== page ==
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    How You Can Avoid Eating Arsenic When You Cook Rice

    Alarming levels of arsenic, a toxin that can cause bladder, lung and skin cancer, are showing up in rice. Why? It has to do with the way we grow food. Soil naturally contains some arsenic. But many of the pesticides and herbicides used on conventional farms add much more arsenic to the ground.

    RiceConsumer Reports, which did the research on arsenic contamination in rice, reports that "According to the federal Agency for Toxic Substances and Disease Registry, the U.S. is the world’s leading user of arsenic...since 1910 about 1.6 million tons have been used for agricultural and industrial purposes, about half of it only since the mid-1960s. Residues from the decades of use of lead-arsenate insecticides linger in agricultural soil today, even though their use was banned in the 1980s. Other arsenical ingredients in animal feed to prevent disease and promote growth are still permitted. Moreover, fertilizer made from poultry waste can contaminate crops with inorganic arsenic."

    Most plants absorb some arsenic when they are grown. But because rice is grown in water, it  absorbs significantly more arsenic, which ends up in the rice grains we eat. 

    What can you do?

    * Eat less rice, especially babies, kids and pregnant women - Consumer Reports recommends that "babies eat no more than one serving of infant rice cereal per day on average. And their diets should include cereals made of wheat, oatmeal, or corn grits, which contain significantly lower levels of arsenic, according to federal information."

    * Wash rice before you cook it. Rinse rice before you wash it until the water runs clear, which will help wash away some of the arsenic .

    * Cook rice in a lot of water. Consumer Reports recommends cooking rice in six cups of water for every one cup of raw rice you want to cook. When the rice is done, pour off the cooking water before serving. Between washing the rice and cooking it in extra water, you can reduce your exposure to the arsenic it contains by as much as 45%.

    * Vary your diet. Regardless of your age, it makes sense to vary your diet and find healthful vegetable and whole grain alternatives to rice. Replace rice cakes with popcorn, rice cereal with oats or other whole grains, rice milk with almond milk or soy milk, rice syrup with maple syrup. Replace rice pilafs with whole wheat pasta dishes, couscous, or bulgur.

    Crop duster* Buy more organic food. Ironically, some organic rice cereals contained levels of arsenic equal to or higher than non-organic brands. So when it comes to rice, there may be no truly safe option. Nevertheless, buying organic food generally will help reduce the amount of arsenic added to the soil and that gets into groundwater.

    * Sign this petition. Anna Hackman at Green Talk started this petition to encourage the Food and Drug Administration to set specific safety levels for arsenic in our food. 


    Here's the link to the original report from Consumer Reports.


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    Kim Panella

    Great information. Thank you so much.

    Anna@Green Talk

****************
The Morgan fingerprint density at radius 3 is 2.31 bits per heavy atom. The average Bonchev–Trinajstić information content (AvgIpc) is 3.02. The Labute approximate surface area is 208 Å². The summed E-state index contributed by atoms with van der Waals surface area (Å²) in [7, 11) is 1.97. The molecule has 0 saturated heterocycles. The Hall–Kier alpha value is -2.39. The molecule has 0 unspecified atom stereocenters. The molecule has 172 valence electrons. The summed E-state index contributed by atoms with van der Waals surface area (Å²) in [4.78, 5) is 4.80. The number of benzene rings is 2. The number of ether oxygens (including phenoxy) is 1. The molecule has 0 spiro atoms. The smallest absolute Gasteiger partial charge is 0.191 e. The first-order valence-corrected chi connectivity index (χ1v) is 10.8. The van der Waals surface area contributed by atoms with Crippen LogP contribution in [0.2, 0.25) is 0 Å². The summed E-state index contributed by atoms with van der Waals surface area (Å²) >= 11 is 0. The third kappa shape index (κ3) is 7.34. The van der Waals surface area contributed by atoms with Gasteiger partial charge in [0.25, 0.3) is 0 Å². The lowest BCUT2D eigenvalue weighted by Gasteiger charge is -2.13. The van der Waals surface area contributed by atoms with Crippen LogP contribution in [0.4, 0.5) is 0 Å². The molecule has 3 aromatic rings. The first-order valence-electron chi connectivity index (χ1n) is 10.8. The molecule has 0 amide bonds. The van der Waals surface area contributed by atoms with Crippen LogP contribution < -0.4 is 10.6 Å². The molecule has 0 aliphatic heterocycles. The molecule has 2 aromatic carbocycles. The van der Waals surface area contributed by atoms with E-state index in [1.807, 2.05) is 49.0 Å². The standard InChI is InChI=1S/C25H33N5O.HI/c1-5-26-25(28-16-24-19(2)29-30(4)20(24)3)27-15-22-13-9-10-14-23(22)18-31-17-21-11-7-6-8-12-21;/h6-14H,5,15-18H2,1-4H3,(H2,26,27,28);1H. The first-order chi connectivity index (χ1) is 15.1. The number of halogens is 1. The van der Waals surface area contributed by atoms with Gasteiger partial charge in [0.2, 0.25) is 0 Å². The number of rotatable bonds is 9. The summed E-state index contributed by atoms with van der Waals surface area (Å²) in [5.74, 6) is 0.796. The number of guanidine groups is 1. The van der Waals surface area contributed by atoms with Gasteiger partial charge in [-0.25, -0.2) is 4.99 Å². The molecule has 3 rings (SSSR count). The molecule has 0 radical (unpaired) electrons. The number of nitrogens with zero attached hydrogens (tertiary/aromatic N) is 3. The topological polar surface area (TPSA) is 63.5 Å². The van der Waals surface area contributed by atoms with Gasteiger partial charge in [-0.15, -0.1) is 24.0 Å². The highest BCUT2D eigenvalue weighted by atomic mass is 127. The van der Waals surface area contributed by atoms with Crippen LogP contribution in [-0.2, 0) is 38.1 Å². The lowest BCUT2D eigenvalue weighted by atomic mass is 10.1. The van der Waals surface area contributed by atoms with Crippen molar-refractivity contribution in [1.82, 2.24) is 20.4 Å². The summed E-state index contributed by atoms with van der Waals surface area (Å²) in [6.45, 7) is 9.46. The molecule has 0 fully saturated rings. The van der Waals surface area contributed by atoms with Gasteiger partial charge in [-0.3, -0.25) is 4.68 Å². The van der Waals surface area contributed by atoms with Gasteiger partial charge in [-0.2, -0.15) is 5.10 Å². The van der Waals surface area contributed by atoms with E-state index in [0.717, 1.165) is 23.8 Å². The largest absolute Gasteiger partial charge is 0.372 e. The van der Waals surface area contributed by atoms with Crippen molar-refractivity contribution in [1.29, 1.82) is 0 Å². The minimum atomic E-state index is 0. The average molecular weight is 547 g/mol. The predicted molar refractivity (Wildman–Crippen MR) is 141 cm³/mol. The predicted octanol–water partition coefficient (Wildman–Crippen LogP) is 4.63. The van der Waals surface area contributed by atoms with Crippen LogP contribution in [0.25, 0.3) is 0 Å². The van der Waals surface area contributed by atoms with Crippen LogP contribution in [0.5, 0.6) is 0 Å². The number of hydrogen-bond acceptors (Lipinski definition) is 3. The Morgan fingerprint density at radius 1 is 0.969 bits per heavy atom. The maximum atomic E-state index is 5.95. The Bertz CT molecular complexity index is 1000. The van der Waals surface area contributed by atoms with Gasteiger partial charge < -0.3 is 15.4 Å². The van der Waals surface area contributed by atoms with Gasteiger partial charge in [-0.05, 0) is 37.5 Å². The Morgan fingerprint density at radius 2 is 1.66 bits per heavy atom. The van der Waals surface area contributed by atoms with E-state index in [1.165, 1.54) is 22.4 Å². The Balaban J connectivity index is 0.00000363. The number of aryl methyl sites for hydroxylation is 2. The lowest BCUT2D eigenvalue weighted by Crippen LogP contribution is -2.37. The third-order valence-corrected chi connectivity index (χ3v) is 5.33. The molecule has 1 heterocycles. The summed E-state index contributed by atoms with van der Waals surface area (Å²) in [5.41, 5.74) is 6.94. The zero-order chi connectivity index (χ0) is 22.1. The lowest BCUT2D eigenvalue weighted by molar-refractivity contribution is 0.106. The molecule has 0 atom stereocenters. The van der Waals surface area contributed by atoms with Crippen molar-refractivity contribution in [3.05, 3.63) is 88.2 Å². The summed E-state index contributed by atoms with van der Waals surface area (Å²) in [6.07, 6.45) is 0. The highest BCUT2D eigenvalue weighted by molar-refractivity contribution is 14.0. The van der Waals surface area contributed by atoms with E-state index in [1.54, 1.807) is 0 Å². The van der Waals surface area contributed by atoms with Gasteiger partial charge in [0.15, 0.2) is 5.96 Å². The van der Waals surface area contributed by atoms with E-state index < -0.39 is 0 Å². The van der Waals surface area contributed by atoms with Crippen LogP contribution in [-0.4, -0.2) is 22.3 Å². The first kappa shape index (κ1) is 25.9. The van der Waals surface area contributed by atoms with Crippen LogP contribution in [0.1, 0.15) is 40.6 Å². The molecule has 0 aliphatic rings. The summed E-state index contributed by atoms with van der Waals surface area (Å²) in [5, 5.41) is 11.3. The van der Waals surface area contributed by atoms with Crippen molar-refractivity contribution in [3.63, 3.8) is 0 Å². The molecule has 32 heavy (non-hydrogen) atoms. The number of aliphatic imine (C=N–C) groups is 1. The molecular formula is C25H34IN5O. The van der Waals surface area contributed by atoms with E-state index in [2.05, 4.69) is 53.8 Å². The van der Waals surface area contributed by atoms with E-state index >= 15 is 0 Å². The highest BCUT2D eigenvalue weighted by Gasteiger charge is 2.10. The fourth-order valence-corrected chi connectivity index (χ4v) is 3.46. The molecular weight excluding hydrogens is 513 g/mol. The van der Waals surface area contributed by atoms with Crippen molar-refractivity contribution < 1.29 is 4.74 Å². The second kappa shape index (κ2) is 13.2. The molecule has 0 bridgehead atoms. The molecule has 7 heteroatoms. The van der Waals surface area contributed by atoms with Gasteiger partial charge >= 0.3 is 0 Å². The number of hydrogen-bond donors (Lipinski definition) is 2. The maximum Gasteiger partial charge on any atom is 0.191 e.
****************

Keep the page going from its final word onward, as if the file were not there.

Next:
Thank you so much for writing about this horrible situation. I truly appreciate the petition plug. It is alarming how many people have no idea about the arsenic in their rice. Anna


    Very informative. I'm trying to resist avoiding this otherwise nutritious, gluten-free food choice.


    I've never heard of this before...I wonder if this happens in the UK where I live and how I could possibly find out?

    Diane MacEachern

    This is not about where rice is sold, but where and how it is grown. Most rice is contaminated with arsenic, since most of it is grown in fields that are saturated with pesticides, pesticides leave behind arsenic, and the rice takes up the arsenic when it's grown. The safest thing is to eat a varied diet, and to boil rice in a lot of water you can pour off before you eat it. Good luck.

    Brenna @ Almost All The Truth

    I found this situation with high levels of arsenic in this rice so alarming is because it is inorganic arsenic, not the naturally occurring arsenic of which we can be exposed to through rice and other things as well. This is a man-made problem and requires a man-made intervention.

    So glad there is a petition out there, now we just need lots of signatures!

    Anna@Green Talk

    @notjustgreenfingers, the EU doesn't have any arsenic limitations either. The petition is asking both the EU and the FDA to limit arsenic in rice. In fact, a couple of years ago, there was a UK study that recommended that parents not feed their young children rice milk due to arsenic levels.

    Diane MacEachern

    Arsenic has been found even in rice grown organically in part because there is so much chemical drift between farms that are treated with pesticides, and those that aren't. We need more organic agriculture worldwide to help solve this problem. Thanks to everyone for your thoughtful comments.

    help with dissertation

    Thank you very much because I had never wash rice before cooking, but now I will never cook it before washing.

    need help

    Yes! I will do like that. Many things we ignore but these little things make big issues in future.

    Bookkeeper Sunshine Coast

    I never really thought that arsenic poisoning is readily accessible even in our own kitchen. I was surprised when you posted in this article that even our staple food, rice, has this harmful chemical. Thanks for the tips on avoiding it.

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